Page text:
Know Thyself

Know Thyself. It’s an Ancient Greek aphorism. Socrates makes reference to it in one of Plato’s dialogues. And, before we’re done today, we will find a Valentine’s Day message in this maxim.

Supposedly, “know thyself” was the first of three maxims inscribed at the Temple of Apollo at Delphi – along with "nothing to excess" and "certainty brings ruin." So: know yourself, but not excessively, and, anyway, don’t be so sure.

It appears that the ancient Greeks used “know thyself” primarily in two ways. People whose boasts exceeded reality were cautioned to know themselves – because, if they did, they wouldn’t make such boasts. Second, saying “know thyself” was a way to suggest “be true to thyself” – like “you do you” – pay no attention to the opinion of the multitude. So: you’re not as good as you think you are – but you’re better than what your critics say.

Know thyself, the Greeks said -- recognizing that we aren’t always as self-aware as we could be – or, aren’t as self-aware as others think we could be – or, others tend not to be as self-aware as we think they could be – or something. In any case, knowing thyself is no easy thing. Thyself has been built to systematically fool itself in a number of ways.

The 86 billion neurons of your brain are firing away across about a trillion synapses – firing anywhere from once a second up to, at peak excitement, about 200 times a second. Some of those neurons, we don’t know what they’re there for. What exactly their function is, we don't know. But all of them are firing away doing something in there. Even where scientists do have a pretty good idea which neurons do what, that, of course, doesn’t mean that I know what mine are doing at any particular time.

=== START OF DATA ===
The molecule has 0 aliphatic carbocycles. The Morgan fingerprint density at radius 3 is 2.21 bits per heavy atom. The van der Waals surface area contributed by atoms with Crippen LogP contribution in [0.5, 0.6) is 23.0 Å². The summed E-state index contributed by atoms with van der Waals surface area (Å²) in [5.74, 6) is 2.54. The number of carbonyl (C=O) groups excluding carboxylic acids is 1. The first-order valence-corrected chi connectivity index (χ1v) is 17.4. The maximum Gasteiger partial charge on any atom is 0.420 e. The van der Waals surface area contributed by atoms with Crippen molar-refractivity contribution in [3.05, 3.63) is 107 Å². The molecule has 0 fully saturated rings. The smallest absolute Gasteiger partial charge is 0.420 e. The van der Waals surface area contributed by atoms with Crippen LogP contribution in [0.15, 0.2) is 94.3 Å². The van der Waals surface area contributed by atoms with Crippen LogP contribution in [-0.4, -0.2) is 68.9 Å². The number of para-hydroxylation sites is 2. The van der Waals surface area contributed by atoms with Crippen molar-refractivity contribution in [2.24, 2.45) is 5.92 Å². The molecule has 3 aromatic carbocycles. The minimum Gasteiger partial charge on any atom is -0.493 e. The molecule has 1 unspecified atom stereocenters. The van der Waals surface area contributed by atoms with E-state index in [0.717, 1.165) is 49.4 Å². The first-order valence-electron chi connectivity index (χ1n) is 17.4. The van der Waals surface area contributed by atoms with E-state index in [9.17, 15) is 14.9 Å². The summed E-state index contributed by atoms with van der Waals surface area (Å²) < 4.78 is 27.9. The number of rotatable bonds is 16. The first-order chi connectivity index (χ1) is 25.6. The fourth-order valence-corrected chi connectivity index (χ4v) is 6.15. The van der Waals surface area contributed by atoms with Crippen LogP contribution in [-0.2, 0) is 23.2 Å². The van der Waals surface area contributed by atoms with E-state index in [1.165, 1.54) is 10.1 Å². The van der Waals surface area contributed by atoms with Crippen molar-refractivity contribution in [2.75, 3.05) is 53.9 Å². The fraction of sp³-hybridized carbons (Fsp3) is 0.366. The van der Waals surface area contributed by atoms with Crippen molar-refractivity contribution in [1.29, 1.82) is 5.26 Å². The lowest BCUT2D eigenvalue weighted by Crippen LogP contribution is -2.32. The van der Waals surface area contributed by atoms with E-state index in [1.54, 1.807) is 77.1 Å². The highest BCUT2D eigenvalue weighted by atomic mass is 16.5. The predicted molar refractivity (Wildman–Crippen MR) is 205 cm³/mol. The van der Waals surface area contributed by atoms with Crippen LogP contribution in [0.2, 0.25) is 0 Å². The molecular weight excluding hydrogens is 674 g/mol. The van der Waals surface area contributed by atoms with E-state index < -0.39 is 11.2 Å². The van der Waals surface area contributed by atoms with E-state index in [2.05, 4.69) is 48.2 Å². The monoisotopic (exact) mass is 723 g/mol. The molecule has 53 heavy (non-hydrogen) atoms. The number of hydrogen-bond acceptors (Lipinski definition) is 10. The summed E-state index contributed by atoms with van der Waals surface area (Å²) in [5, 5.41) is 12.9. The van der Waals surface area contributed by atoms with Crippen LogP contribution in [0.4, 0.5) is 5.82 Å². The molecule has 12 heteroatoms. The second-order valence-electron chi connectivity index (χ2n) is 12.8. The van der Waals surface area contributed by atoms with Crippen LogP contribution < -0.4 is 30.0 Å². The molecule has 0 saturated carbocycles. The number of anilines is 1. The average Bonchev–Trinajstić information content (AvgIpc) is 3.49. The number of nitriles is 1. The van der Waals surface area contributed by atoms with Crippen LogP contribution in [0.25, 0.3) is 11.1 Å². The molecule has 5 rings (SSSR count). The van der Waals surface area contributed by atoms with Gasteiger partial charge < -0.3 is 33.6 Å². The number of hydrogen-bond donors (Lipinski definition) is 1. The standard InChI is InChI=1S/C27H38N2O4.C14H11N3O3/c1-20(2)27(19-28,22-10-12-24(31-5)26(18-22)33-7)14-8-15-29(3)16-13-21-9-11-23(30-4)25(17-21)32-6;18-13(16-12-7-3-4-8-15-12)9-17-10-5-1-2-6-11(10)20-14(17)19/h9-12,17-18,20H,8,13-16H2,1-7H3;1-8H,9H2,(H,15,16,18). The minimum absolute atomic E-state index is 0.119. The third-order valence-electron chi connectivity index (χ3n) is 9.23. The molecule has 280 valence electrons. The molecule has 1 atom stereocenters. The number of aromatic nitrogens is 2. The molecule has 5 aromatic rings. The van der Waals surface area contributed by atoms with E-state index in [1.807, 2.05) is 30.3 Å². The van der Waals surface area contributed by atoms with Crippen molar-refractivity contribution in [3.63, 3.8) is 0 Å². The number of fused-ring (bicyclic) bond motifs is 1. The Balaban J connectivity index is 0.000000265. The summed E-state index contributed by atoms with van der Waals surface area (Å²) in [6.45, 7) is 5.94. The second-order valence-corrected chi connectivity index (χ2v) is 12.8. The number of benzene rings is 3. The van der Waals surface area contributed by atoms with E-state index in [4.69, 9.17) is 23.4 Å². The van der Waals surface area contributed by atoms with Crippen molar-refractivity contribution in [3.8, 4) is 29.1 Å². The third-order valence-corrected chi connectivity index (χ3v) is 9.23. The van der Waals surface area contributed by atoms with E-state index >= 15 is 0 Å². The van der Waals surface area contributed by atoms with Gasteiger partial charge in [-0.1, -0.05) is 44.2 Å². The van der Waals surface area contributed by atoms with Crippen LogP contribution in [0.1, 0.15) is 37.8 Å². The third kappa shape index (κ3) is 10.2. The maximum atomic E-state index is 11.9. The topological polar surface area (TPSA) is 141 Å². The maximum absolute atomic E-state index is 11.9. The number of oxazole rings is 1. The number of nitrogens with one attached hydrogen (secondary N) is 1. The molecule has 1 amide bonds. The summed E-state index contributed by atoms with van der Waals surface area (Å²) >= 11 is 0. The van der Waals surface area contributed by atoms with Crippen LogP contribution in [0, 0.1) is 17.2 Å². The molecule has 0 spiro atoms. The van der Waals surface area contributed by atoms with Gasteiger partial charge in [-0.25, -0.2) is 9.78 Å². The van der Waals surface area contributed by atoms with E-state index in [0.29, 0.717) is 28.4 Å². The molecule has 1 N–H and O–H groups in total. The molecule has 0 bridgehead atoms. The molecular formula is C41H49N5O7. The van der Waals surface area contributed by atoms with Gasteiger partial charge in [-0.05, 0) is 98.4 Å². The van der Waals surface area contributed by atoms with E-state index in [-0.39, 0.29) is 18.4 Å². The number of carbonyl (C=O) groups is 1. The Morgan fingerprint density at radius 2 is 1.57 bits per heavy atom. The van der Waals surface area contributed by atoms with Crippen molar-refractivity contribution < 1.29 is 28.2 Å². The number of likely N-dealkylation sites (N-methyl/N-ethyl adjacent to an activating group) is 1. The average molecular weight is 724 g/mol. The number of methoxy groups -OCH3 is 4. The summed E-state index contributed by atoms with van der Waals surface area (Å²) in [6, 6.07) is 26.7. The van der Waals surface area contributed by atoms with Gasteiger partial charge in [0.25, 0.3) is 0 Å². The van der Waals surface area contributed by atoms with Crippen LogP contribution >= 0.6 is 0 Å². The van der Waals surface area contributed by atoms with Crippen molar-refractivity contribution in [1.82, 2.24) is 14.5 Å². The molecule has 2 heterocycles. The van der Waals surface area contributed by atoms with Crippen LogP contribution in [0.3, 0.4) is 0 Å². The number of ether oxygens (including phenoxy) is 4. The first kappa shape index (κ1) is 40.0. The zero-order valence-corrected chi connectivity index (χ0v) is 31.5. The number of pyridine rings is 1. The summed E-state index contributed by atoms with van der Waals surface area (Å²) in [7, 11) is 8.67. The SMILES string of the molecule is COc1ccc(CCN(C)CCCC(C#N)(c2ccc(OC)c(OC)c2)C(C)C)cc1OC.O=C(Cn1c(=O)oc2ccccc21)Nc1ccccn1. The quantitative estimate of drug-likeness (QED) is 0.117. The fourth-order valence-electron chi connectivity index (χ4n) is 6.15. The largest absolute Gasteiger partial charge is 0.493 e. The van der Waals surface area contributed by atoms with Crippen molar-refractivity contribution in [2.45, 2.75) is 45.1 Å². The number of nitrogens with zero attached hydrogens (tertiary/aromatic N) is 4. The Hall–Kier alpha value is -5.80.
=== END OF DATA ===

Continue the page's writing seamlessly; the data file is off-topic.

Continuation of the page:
Among the things I wouldn’t detect are the biases those neurons have – yet we know from myriad studies that a long list of cognitive biases bedevil human brains. For instance, when we explain other people’s behavior we overemphasize their personality and underemphasize situational factors – yet when we explain our own behavior we do the opposite, overemphasizing situational factors and underemphasizing our personality. That’s called actor-observer bias.

The odds of a coin toss coming up heads are 50-50. But if it’s landed on heads five times in a row, we think that it’s more likely to land tails the sixth time. Nope. It’s still 50-50. That’s the gambler’s fallacy.

We consistently underestimate the costs and the duration of basically every project we undertake. That’s optimism bias.

We are likely to think traveling by plane is more dangerous than traveling by car because images of plane crashes are more vivid and dramatic in our memory and imagination, and hence more available to our consciousness. So that’s called availability bias.